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Corporate nationalism

From Wikipedia, the free encyclopedia

Corporate nationalism is a phrase that is used to convey various meanings:

  • A political culture in which members believe the basic unit of society and the primary concern of the state is the corporate group rather than the individual, and the interests of the corporate group are the same as the interest of the nation.
  • Corporations should work mainly for the national good rather than the good of their owners.
  • Corporations should be protected from foreign ownership.
  • Corporations should or may be nationalized.
  • The state is biased towards corporate interests.

State should deal with corporations rather than individuals

"Corporate Nationalism" may be used to describe a political philosophy and economic theory whose adherents are corporatists and believe that the basic unit of the society, be it the family or other corporate groups, has the same interests as the nation. Some therefore believe that the state should deal primarily with "corporations", which may include companies, worker's cooperatives, unions and so on, and allow these units to organize themselves to serve their members as they feel fit.[1]

Corporations should work mainly for the national good

The Christian Falangist Party of America espouses this view. They do not reject the right of investors to make profit, but believe they do not have the right to take actions such as moving factories to other countries and thus endangering American workers.[2]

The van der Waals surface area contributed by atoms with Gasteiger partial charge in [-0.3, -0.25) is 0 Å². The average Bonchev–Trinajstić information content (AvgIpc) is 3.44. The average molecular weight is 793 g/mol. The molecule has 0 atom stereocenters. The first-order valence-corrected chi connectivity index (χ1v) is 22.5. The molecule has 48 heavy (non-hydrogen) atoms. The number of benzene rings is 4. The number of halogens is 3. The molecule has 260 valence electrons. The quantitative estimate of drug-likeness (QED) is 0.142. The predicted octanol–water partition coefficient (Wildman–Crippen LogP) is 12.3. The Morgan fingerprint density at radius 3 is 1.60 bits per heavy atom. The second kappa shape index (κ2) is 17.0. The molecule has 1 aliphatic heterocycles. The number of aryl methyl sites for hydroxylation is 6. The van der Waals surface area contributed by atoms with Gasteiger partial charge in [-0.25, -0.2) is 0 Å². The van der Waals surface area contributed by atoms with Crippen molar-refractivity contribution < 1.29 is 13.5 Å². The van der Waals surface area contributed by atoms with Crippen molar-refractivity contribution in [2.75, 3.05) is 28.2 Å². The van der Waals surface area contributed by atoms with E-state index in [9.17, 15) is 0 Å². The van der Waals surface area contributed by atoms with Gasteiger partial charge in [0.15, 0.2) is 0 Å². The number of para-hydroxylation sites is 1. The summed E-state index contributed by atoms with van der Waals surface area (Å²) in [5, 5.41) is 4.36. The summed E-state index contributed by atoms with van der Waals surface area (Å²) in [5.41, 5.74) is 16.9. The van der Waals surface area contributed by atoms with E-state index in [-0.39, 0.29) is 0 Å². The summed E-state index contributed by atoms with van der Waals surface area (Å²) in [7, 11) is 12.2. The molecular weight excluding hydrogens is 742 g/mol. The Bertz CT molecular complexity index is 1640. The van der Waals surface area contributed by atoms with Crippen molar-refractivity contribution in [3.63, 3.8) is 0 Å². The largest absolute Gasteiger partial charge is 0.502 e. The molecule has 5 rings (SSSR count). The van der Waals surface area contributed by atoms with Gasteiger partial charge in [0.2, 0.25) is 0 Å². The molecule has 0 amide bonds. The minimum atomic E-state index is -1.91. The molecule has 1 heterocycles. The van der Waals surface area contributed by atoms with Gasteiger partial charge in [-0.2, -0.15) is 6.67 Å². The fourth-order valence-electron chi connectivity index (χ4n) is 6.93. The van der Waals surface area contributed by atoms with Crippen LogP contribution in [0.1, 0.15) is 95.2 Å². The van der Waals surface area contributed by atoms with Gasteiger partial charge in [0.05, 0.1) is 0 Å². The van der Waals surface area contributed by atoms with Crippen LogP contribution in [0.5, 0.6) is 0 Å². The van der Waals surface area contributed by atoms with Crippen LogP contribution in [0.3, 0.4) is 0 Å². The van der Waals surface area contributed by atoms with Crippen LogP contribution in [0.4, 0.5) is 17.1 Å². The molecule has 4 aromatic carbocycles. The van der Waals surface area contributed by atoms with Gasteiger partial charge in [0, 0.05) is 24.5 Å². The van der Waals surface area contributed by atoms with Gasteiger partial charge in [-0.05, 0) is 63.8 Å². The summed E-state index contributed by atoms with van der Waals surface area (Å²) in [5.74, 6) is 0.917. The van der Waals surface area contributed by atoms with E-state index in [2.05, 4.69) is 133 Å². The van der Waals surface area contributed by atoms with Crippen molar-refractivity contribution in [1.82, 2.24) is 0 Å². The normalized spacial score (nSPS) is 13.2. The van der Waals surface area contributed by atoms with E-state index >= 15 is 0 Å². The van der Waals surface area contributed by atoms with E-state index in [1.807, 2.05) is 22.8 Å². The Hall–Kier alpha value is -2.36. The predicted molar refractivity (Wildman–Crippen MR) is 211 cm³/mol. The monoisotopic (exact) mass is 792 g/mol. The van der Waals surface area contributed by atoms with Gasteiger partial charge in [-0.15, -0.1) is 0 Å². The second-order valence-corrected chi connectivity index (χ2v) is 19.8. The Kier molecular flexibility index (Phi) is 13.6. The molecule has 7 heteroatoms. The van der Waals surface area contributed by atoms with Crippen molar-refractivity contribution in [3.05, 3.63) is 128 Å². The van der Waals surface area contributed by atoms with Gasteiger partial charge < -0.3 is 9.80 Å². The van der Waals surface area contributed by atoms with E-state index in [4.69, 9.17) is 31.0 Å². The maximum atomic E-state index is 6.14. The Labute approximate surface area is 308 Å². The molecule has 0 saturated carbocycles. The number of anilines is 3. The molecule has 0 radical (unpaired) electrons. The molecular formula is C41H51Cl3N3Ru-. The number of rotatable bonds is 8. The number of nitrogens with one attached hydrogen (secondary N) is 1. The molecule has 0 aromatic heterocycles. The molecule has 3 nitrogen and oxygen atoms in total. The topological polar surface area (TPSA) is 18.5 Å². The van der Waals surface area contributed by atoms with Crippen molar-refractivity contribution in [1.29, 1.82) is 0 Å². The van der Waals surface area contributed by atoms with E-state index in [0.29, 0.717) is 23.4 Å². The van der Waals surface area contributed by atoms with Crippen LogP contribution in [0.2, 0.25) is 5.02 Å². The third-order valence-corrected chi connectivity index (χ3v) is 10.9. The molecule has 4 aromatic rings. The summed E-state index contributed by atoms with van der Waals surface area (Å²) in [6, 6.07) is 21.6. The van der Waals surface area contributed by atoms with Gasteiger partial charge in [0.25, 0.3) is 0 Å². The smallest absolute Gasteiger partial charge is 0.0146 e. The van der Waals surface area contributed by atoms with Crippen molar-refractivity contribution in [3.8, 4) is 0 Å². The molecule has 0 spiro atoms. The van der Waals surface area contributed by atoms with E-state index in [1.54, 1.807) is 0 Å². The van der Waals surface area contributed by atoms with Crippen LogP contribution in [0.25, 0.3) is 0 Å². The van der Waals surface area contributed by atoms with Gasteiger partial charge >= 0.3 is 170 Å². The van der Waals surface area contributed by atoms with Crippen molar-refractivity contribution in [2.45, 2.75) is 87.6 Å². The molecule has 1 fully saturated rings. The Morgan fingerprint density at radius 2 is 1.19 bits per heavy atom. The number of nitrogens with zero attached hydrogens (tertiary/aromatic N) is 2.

National corporations should be protected from foreign ownership

Norway has a history of state campaigns to block foreign companies from taking over major Norwegian firms.[3] In 2005, PepsiCo was rumored to be planning a bid to take over French food group Danone, arousing popular outcry. A former boss of Danone said. "Danone is like Chartres cathedral, and one does not buy the cathedral of Chartres."[4]

Corporations should (may) be nationalized

The phrase may be used to describe national intervention in corporations, including outright nationalization where the state assumes ownership of the corporation. Some see recent US government interventions in the Financial industry, including the effective nationalization of Fannie Mae and Freddie Mac are seen as a form of corporate nationalism.[5]

The state is biased towards corporate interests

Some libertarians in the USA consider that the end of slavery coincided with the start of a regime "tainted" by aggressive corporate nationalism, or government intervention into the economy.[6] In this view, the destruction of chattel slavery preserved and perpetuated "bourgeois" slavery.[7]

See also


  1. ^ Wolfgang Streeck & Lane Kenworthy, "Theories and Practices of Neocorporatism". In Thomas Janoski (ed.) The Handbook of Political Sociology (Cambridge Univ. Press: 2005), p. 441ff.
  2. ^ Frequently Asked Questions Archived 2008-12-30 at the Wayback Machine Christian Falangist Party of America
  3. ^ Norway watchdog wary of Kaupthing buying insurer Reuters Apr 12, 2007.
  4. ^ Battle to preserve identity The Guardian 27 February 2006.
  5. ^ It's Always Darkest Before the Dawn...of a Economic Depression Jul 24, 2008.
  6. ^ Real World Politics and Radical Libertarianism Archived 2015-06-18 at the Wayback Machine Lew anti-state, anti-war, pro-market. April 22, 2007.
  7. ^ Hummel, Jeffrey Rogers (1996), Emancipating slaves, enslaving free men : a history of the American Civil War, Chicago, Ill.: Open Court, ISBN 0-8126-9311-6

Further reading

This page was last edited on 19 November 2020, at 19:30
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